If you don't need a fast, draft-n wireless network, the Linksys WRT54G2 is one of the best options on the market. This is mainly because it's so easy to set up, is a reliable performer, and comes with the convenient LELA configuration and monitoring utility. Plus, it looks good: it's black, sleek, and doesn't have any protruding antennas.
The airy box that surrounds the inner workings of Netgear's WNR854T wireless router certainly isn't the smallest we've seen. Its large size serves a purpose: it allows the unit's three antennas to hide inside. The WNR854T is an 802.11 draft-n router with a four-port Gigabit Ethernet switch, so it should provide plenty of bandwidth for users after quick wireless and wired speeds -- when the router works.
Juniper UAC IC4000
Small businesses have, for some time, been able to easily deploy a wide-open access point or two, or put together a couple of access points with a basic level of security. The thing that hasn't been easily available is a small, secure, managed wireless network that's easy to deploy and administer, and priced for the needs of a smaller business. Now there is such a thing, and its existence does a good job of highlighting what we've been missing. The solution is the Ruckus Wireless ZoneFlex Smart WLAN System, and it is a very good thing, indeed, for the SMB wireless market.
This wireless networking kit enables high-performance network gaming and simultaneous streaming of multiple high-definition videos and will connect to any existing router or gateway.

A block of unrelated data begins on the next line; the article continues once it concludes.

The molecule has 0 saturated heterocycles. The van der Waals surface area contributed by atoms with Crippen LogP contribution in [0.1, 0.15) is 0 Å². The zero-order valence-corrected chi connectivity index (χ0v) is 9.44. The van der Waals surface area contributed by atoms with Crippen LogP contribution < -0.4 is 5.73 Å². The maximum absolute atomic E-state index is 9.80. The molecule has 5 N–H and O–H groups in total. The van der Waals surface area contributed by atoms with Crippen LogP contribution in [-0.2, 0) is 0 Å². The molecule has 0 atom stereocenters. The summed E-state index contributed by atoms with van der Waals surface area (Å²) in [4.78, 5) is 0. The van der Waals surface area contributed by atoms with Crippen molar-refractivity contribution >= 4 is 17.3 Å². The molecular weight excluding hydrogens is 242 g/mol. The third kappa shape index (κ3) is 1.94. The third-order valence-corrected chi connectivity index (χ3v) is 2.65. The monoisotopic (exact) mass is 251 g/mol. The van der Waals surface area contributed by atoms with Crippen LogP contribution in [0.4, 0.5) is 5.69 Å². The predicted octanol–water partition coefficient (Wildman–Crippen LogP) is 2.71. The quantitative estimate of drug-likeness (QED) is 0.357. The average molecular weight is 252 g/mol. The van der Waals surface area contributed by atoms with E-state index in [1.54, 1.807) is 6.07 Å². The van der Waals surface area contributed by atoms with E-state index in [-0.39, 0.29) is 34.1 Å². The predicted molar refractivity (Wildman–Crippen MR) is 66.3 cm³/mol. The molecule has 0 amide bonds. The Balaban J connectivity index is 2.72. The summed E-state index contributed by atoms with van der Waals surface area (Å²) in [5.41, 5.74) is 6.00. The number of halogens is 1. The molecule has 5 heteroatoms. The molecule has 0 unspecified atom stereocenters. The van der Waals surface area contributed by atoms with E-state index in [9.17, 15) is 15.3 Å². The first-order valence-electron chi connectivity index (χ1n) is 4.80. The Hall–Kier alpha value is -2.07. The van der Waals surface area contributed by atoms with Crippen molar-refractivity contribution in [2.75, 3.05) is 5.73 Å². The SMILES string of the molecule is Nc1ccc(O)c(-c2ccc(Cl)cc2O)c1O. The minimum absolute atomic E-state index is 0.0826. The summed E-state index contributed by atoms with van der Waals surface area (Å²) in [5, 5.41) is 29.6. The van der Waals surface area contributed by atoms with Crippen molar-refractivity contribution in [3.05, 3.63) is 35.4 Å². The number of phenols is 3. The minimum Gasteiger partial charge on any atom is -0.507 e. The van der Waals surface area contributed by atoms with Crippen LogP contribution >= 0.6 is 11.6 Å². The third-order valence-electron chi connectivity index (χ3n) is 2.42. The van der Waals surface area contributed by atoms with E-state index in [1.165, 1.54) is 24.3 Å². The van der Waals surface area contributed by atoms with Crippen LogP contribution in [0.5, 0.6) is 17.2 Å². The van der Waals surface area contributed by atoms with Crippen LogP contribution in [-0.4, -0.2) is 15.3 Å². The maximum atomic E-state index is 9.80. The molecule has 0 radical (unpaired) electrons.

Network admins have spent many a late night trying to figure out how to improve application response or file replication across the WAN. Faster performance is all about bigger pipes, right?
Reflex Technologies' Command Center is itself a virtual machine that sits on VMware's ESX server and acts as an intrusion-prevention system, watching connectivity activity between other VMs and the virtual network interface provided by VMware.
PowerRecon is a planning and monitoring application for organizations with a high number of servers and virtual host targets. On the surface, PowerRecon looks similar to traditional network monitoring/management applications that track application inventory, connectivity and network usage.
The latest products for the week commencing May 2, 2007.
In 2004 we tested several wireless LAN protocol analyzers and found two distinct characteristics: Those dedicated and built from the ground up for WLANs, and those that were modest add-ons to what were then labeled classic protocol analyzer products.
<b>ARN</b> looks at the latest networking products for the week commencing December 13, 2006.
The P-660HW may be at the budget end of Zyxel's fairly extensive range of ADSL 2+ broadband routers, but it doesn't skimp on features.
This week ARN looks at the latest networking products.
If you need to provide secure remote access to Web-based apps as well as other network resources, then an SSL VPN is a great choice.
In the dog-eat-dog world of commodity, Intel-based servers, IBM’s eServer xSeries 450 is a greyhound. As is often the case with such purpose-bred creatures, IBM’s lean and svelte rack-mountable 64-bit solution sacrifices computing heft (lots of memory and expansion possibilities) in favour of another worthwhile quality — a smaller footprint.
Radware recently debuted a security appliance that could help businesses stop Web-based attacks such as Welchia and MS-SQL Slammer at the network gates.